How ATFE treats agents who pursue bad guys
I've got a copy of a Justice Dept Office of Inspector General report on a case--can't post it because it gives names and addresses, and I haven't the pdf editing capability to delete them. But here's a summary:
ATF agent goes deep undercover, pursuing some genuinely violent bad guys. I'm talking outlaw biker gangs, prison gangs, that manner of thing. The report doesn't say, but I assume it took years. It's not like you can look up the Aryan Brotherhood or Mexican Mafia in the telephone book and send a membership application and wait for their magazine to tell you about their illegal activities. He got in, built some cases. Prosecutions result and his cover is of course blown (you can't testify under your alias).
He runs into a member of one of the groups, and they tell him outright that the group has their eye on him, will get even, he is dead meat, etc.. He requests from his supervisor an emergency transfer. With one of those the person and family are moved immediately, to a good distance, and given new identities (down to a credit history under their new names, so no one can trace them that way).
His supervisor handles it as an ordinary, voluntary, transfer. As in, it'll take weeks for approval, if we do approve, you can be transferred nearby, no new identity. In the meantime other reports are coming in. An informant who shared a cell with a prison gang leader reports that he saw a list of men marked for "hits" and noticed the agent's name on it. Etc., etc.. It becomes apparent that not one, but two groups well-known for killing people are both out to kill him.
The transfer is not modified. It's still voluntary, agent is in one duty station and would like to move to another for personal reasons, and HQ will process when they feel like it.
Maybe prison gangs have their own bureaucracy ("as district chief, I can approve ordinary hits, but hits on LEOs have to be approved by the regional director") but he survives long enough to get his transfer. An ordinary transfer, no new identity, etc.. (And he probably paid for the moving expenses).
The IG report of course faults the agency for how it was handled. But I suspect the folks who bumbled it and came close to getting their guy killed suffered no more than temporary embarassment, and that the agent will be regarded by his superiors as a pain in the neck for having complained.
Would the cost of the move and the identity switch come out of the district's budget? It might have broken their budget.
On the other hand, the emergency move might have made the supervisor look bad, since the move would put paid to the lies the supervisor was telling in his reports.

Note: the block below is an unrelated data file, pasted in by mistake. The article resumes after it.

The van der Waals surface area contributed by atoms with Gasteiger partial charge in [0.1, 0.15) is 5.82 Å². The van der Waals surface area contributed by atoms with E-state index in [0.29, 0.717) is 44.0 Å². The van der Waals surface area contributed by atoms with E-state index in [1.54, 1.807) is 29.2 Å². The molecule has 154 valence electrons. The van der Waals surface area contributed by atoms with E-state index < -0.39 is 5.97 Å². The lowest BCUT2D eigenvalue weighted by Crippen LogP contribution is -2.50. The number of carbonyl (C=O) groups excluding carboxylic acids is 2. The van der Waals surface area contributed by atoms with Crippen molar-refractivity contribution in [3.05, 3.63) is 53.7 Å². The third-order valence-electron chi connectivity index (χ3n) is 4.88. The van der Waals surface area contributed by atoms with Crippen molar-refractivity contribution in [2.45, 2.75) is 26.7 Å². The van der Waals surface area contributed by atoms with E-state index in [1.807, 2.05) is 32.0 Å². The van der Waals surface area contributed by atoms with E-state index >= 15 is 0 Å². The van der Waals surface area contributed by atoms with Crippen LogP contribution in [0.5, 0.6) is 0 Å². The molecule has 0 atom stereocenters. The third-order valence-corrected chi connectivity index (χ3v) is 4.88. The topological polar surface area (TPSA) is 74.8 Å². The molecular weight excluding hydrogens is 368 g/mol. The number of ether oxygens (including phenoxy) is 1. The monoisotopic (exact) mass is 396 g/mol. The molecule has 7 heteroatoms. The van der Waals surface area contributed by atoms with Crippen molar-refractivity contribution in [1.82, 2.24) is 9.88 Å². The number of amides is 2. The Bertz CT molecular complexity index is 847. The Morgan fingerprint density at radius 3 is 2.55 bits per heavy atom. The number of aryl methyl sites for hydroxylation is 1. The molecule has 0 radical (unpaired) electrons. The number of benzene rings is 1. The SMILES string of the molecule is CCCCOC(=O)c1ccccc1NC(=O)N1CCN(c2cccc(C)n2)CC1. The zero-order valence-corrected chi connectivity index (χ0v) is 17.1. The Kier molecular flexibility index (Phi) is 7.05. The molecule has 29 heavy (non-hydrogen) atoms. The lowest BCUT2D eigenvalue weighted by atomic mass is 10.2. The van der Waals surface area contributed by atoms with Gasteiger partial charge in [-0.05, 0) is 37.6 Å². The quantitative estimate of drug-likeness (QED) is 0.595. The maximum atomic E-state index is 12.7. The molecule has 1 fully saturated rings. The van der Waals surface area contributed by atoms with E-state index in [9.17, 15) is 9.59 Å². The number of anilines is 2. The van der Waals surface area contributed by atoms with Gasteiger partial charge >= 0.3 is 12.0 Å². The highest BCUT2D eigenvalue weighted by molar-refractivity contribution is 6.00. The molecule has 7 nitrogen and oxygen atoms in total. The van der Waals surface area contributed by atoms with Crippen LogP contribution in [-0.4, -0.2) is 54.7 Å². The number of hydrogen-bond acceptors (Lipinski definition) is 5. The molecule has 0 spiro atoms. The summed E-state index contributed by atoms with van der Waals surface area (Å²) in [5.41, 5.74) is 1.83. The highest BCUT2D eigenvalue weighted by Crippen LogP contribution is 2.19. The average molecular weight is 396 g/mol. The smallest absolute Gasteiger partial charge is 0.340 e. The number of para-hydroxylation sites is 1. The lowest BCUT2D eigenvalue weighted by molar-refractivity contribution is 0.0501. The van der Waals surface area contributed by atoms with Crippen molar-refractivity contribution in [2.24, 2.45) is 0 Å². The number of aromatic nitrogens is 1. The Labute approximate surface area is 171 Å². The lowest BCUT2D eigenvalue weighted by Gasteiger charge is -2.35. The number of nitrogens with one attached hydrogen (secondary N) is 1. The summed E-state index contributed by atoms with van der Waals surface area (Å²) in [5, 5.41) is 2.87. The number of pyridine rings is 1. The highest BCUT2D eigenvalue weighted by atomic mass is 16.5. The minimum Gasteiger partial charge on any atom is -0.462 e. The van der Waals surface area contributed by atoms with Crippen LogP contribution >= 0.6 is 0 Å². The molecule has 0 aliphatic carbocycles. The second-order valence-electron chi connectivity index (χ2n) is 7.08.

With the gripping hand, never trust a bureaucrat. They only think of themselves.
Posted by: Anonymous at October 15, 2008 10:13 AM
Maybe they figured he was being wussy for requesting the transfer...
Posted by: Jim at October 15, 2008 12:13 PM
Don't be too hard on those poor bureaucrats running the ATF. They were probably too busy trying to figure out how to burn more women and children alive to worry about real criminals.
Posted by: Anonymous at October 15, 2008 02:29 PM
The agency got what it wanted, prosecutions and convictions.
If the dedicated agent who put his life and probably the lives of his family on the line by doing everything the agency required of him ends up dead as a result, he will get a government paid funeral, the wife will be presented a flag, and the agency will find a less expensive replacement the same way they found him.
Posted by: W. W Woodward at October 15, 2008 06:50 PM
Woodward has it nailed. Gosh forbid an agent inconviences the agency!
Posted by: ParatrooperJJ at October 16, 2008 05:48 AM
To be absolutely honest, I don't care what happens to this agent. I don't care that he is being abused by his agency. I don't care if he suffers the direst consequences of ATF's perfidy.
I really don't. He worked for them. He helped and/or approved at least tacitly of the agency's activities against innocent citizens, else he would not have stayed employed there. So, I don't care.
However, his family should not suffer and steps should be taken to remove them from harm's way.
\But as for him, I really don't care.
Posted by: straightarrow at October 16, 2008 01:19 PM
Yet the FBI would go to great lengths and expense, along with armed bodyguards and identity change, for Mob-guys-turned-informant, so that they can get the higher-up or the whole shebang.
Tell me there isn't something inherently wrong with sleeping with the enemy. When you lay down with dogs, you're gonna get fleas.
Posted by: OrangeNeckInNY at October 16, 2008 02:28 PM
He should request a lateral transfer...to the FBI.
Here's one ATF agent trying to actually do what most people think the ATF is supposed to do (but doesn't, actually). Maybe he thought he could reform the corrupt system from the inside, lead by example, etc. Instead, he needs to cover his backside now. Definitely picked the wrong 3 letter agency to work for.
Posted by: JJR at October 17, 2008 10:08 AM
Word is that after the report you reference came out his house was set on fire and ATF stood back and watched it burn down. Waaa, waaa, waaa.
Posted by: stompedon at October 17, 2008 11:13 AM
Hey, work by the fascist, die by the fascist.
I am not a "law and order" type. I get all warm and fuzzy feeling every time I hear about a federal law enforcement officer getting shot.
Posted by: pierre at October 19, 2008 11:50 AM